Autism Facts: True or False
Let’s get some autism facts straight. As a former school teacher and a mom of three, I have only learned about Autism through my own research and through the honour of meeting fabulous autistic individuals in my adult life. I am also grateful for incredible organizations like ANCA International Naturally Autistic People Awards and World Festival, who not only celebrate autistic individuals but recognize their remarkable contributions to our communities as scientists, doctors, engineers, artists, educators, and thought leaders.
April is Autism Awareness month and this is as good a time as any to educate and inform ourselves about people around us so that there is a greater understanding and acceptance of one another.
My heart aches when a mom shares with me that she cannot go grocery shopping with her autistic daughter who may have a meltdown, because the shopping trip is out of routine, and she is tired of all the judgemental looks and comments she has heard in her past experience.
It Begins with Understanding
Acceptance and assistance begins with understanding. Let’s learn about each other as we are all different. If there is anything I have learned about autistic individuals it is that they are different, not disabled. Let’s start with just learning these six autism facts:
- False. It was once believed that autism was caused by “Refrigerator moms”. Dr. Leo Kanner first described it in a 1943 article but due to not having all the facts, at the time, came up with the theory of “refrigerator moms” (the idea that a mother who is distant from her child would cause her child to develop Autism).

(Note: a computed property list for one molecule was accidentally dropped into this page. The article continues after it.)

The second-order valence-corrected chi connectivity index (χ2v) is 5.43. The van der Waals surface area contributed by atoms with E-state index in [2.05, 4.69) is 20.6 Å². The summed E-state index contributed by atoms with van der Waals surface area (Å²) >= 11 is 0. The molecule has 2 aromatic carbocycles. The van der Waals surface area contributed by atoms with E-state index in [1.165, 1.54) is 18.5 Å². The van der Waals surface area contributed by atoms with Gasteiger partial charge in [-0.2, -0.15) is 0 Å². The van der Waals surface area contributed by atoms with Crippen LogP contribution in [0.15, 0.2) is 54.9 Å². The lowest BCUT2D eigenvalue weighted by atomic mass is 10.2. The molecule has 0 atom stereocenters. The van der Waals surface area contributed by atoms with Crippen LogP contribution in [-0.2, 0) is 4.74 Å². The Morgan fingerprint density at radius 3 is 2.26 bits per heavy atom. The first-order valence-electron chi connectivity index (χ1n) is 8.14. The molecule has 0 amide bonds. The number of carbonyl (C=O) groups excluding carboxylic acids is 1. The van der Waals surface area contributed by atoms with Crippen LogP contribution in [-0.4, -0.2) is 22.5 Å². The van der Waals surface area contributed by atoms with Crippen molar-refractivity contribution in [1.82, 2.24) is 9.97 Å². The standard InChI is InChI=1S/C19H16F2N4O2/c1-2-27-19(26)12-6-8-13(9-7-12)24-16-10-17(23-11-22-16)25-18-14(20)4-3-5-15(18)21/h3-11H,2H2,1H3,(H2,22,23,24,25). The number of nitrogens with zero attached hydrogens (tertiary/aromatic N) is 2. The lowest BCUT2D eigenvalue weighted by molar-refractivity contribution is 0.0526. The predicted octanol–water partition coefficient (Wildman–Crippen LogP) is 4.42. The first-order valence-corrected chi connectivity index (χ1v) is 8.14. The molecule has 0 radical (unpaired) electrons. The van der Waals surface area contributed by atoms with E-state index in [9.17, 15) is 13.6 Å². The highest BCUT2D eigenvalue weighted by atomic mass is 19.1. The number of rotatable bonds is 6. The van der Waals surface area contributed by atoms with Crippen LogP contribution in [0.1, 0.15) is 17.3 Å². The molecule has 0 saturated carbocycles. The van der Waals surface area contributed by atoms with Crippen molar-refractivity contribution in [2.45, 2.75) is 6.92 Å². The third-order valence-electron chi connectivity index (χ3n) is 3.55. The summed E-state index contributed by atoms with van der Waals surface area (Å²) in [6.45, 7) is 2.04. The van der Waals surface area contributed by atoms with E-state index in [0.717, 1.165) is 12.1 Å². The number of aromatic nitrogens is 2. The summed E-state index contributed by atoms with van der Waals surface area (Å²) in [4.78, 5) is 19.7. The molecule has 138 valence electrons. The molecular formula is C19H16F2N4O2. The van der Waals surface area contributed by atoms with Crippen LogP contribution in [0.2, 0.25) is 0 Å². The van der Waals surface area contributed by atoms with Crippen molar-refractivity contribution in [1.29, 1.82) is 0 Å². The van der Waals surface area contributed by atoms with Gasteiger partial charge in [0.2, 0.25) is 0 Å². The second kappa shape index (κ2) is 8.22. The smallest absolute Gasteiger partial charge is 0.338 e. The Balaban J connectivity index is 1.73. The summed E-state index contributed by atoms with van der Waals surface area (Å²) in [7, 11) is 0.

- False. Some believed that Autism is a disease. Autism is not a disease but a complex neurobehavioral condition creating repetitive actions, a different style of social interaction, and complications with language development and communication. The signs can be discovered as early as 18 months but usually are not diagnosed until about 4 years of age.
- True. Some possible early signs of autism include a lack of communication, social and emotional abilities noted in young children. Autistic children tend to exhibit repetitive behaviour, a lack of ability to pay attention, harsher reactions, different learning styles and a difficulty with changing schedules.
- True. More than two-thirds of people with Autism are bullied within their lifetime. It is often twice as much as those without Autism or a disability.
- True. Boys are more likely to be born with Autism than girls: 1 in every 42 boys and 1 in every 189 girls will be diagnosed.
- True. Sesame Street was the first to introduce an Autistic Character named Julia, helping young children learn and understand more about autism.
The world is a happier place not because we are the same but because we can embrace each other’s differences, strengths, weaknesses, skills and abilities.
Written By Elaine Tan Comeau, Mom of Three, Wife, Keynote Speaker, Award Winning Entrepreneur and Educator, Creator of Easy Daysies® Magnetic Schedules for Kids,#1 Best Selling Author, Dragons’ Den Winner and 2014 Canadian Mompreneur of the Year www.EasyDaysies.com, Mompreneurs® – Vancouver Chapter Owner, and Podcast Host for http://www.elaineskitchentable.com/iTunes
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